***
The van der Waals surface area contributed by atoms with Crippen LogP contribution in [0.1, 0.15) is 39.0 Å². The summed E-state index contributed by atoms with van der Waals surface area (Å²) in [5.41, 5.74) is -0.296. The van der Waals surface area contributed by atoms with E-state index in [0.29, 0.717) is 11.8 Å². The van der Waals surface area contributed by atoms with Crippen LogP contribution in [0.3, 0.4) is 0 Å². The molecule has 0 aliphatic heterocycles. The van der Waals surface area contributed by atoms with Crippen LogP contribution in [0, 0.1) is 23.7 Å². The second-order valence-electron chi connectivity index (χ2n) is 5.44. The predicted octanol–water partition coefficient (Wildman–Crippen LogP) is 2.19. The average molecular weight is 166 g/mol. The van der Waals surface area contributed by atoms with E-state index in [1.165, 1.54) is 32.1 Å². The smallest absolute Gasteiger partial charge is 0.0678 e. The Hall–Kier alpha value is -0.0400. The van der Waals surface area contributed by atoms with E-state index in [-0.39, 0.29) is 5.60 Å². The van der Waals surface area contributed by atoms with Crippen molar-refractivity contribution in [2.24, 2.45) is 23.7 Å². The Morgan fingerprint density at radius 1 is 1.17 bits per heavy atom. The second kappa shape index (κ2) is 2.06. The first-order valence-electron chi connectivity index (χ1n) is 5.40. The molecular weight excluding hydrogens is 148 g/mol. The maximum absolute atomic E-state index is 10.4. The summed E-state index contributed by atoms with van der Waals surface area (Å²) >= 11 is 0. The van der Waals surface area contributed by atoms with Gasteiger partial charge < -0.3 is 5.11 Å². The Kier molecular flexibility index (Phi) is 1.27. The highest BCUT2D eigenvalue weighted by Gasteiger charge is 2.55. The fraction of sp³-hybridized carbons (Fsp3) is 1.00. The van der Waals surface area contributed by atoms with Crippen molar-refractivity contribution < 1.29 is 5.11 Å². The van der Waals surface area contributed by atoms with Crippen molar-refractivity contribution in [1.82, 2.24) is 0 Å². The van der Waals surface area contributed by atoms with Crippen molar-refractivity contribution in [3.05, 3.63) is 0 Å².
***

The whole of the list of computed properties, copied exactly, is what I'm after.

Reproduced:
The van der Waals surface area contributed by atoms with Crippen LogP contribution in [0.1, 0.15) is 39.0 Å². The summed E-state index contributed by atoms with van der Waals surface area (Å²) in [5.41, 5.74) is -0.296. The van der Waals surface area contributed by atoms with E-state index in [0.29, 0.717) is 11.8 Å². The van der Waals surface area contributed by atoms with Crippen LogP contribution in [0.3, 0.4) is 0 Å². The molecule has 0 aliphatic heterocycles. The van der Waals surface area contributed by atoms with Crippen LogP contribution in [0, 0.1) is 23.7 Å². The second-order valence-electron chi connectivity index (χ2n) is 5.44. The predicted octanol–water partition coefficient (Wildman–Crippen LogP) is 2.19. The average molecular weight is 166 g/mol. The van der Waals surface area contributed by atoms with E-state index in [1.165, 1.54) is 32.1 Å². The smallest absolute Gasteiger partial charge is 0.0678 e. The Hall–Kier alpha value is -0.0400. The van der Waals surface area contributed by atoms with E-state index in [-0.39, 0.29) is 5.60 Å². The van der Waals surface area contributed by atoms with Crippen molar-refractivity contribution in [2.24, 2.45) is 23.7 Å². The Morgan fingerprint density at radius 1 is 1.17 bits per heavy atom. The second kappa shape index (κ2) is 2.06. The first-order valence-electron chi connectivity index (χ1n) is 5.40. The molecular weight excluding hydrogens is 148 g/mol. The maximum absolute atomic E-state index is 10.4. The summed E-state index contributed by atoms with van der Waals surface area (Å²) >= 11 is 0. The van der Waals surface area contributed by atoms with Gasteiger partial charge < -0.3 is 5.11 Å². The Kier molecular flexibility index (Phi) is 1.27. The highest BCUT2D eigenvalue weighted by Gasteiger charge is 2.55. The fraction of sp³-hybridized carbons (Fsp3) is 1.00. The van der Waals surface area contributed by atoms with Crippen molar-refractivity contribution < 1.29 is 5.11 Å². The van der Waals surface area contributed by atoms with Crippen molar-refractivity contribution in [1.82, 2.24) is 0 Å². The van der Waals surface area contributed by atoms with Crippen molar-refractivity contribution in [3.05, 3.63) is 0 Å².